Mise à jour: 26 Mar 2024

Plastic pollution is ubiquitous in the natural environment, with significant negative consequences on ecosystems and biodiversity. This page is part of our Plastics and the Environment series, a set of online resources on the plastics crisis, its impact on people and the environment, and international cooperation to address this global problem. They include resources and news from organizations in Geneva and beyond, including UN-system organizations and other IOs, governmental authorities, civil society organizations, academic institutions and journals, and renowned newspapers.

The world is facing a plastics crisis. Plastic pollution is found all around the globe. Plastics are negatively affecting people and the environment at each stage of their lifecycle – extraction of fossil fuel, production, manufacturing, use, recycling, and disposal. The impacts are felt in a wide range of areas, including on biodiversity, climate change, human health and human rights. This page focuses on the impacts of plastics on ecosystems and wildlife.

Plastics and Biodiversity at a Glance

Given the persistent nature of plastic and its toxicity, plastic pollution is a significant threat to biodiversity. It threatens ecosystems, animal and plant species, impeding their ability to deliver essential services to humanity. While the leakage of plastics into the ocean and the subsequent impacts of marine life has been most studied, plastic pollution also affect freshwater and terrestrial ecosystems.Indeed, plastic and chemical leakage into the environment may arise at various stage of the plastics life cycle, and the resulting pollutants are transported around the globe through air and oceans streams.

Environmental degradation occurs in the upstream, as extraction, fracking, production of plastics and chemical additives release substantial amounts of toxic substances into the air and contaminate the local environment. Disposal is also problematic: incineration of plastic waste releases toxic chemicals and micro- and nano-plastics into the air, while landfills contaminate soil and water. All these elements then impact biodiversity both locally and globally.

Impacts on Marine Ecosystems

Plastics are everywhere now even in the deepest part of the oceans. Global plastics production was estimated at 390.7 million metric tons in 2021, an annual increase of four percent. At least 14 million tons of plastic end up in the ocean every year, and plastic makes up 80% of all marine debris found from surface waters to deep-sea sediments (IUCN, 2021). Recent studies found an  over 170 trillion plastic particles afloat in the world’s oceans.  The result is an estimated $13 billion in annual environmental damage to marine ecosystems. Plastic pollution affects marine life through various pathways, including ingestion, entanglement, toxic impacts, and more. In a 2016 report, the Secretariat of the Convention on Biological Diversity (CBD) recognized that marine debris is a globally significant stressor on the marine and coastal environment, as studies show that almost 800 marine species are affected by plastic pollution.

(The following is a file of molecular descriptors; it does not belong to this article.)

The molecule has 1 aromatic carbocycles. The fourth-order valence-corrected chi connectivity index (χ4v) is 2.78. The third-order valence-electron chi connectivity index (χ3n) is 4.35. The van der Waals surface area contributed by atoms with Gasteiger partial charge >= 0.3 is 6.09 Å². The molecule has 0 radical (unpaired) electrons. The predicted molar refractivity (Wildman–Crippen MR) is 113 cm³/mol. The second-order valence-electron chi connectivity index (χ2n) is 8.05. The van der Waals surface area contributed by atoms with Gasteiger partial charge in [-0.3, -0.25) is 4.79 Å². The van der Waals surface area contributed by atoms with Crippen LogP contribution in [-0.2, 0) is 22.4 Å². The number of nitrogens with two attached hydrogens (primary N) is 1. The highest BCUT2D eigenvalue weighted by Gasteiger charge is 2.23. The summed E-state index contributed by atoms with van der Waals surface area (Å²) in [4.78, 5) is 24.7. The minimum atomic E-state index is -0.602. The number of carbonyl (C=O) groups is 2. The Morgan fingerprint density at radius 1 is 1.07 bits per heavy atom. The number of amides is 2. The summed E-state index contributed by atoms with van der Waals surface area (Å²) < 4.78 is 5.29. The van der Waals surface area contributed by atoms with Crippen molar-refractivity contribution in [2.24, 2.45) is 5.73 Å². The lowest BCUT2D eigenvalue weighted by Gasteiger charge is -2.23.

Impacts of plastic waste on the marine environment. Source: GRID-Arendal, 2021.

Further resources on the impacts of plastic pollution on marine ecosystems:

Impacts on Terrestrial Ecosystems

While ocean plastic pollution has for long been the center of media and public attention, scientific assessments are confirmed the detrimental impacts on plastic pollution on freshwater and soil, thus affecting ecosystems all over the globe.

Addressing Biodiversity in the Global Plastics Treaty

UNEA made history in March 2022, by adopting a resolution setting up the path to a global treaty to end plastic pollution.  The resolution requests the convening of an intergovernmental negotiating committee (INC) to develop an international legally binding instrument on plastic pollution, including in the marine environment, during the second half of 2022, with the ambition of completing its work by the end of 2024.

At the 3rd session (INC-3) of the INC, held in Nairobi in November 2023,  delegates mandated the Secretariat to compile a “revised zero-draft text (UNEP/PP/INC.4/3). While no intersessional work was agreed upon before INC-4, negotiators and experts involved in the process have continued to build and share knowledge to inform negotiations. IUCN and its World Commission on Environmental Law released in the context of a Geneva Beat Plastic Pollution Dialoguebrief discussing the importance of including a specific article on the connections between plastic pollution, circular economy solutions, and biodiversity and ecosystems protections. Protecting and restoring biodiversity, and nature per se must be incorporated in the legally binding control measures and enforcement terms of the ILBI.

More on the Plastics Crisis

Our special series “Plastics and the Environment” provides resources on the status of the global plastic pollution, its impact on people and the environment, and international cooperation to address the plastics crisis.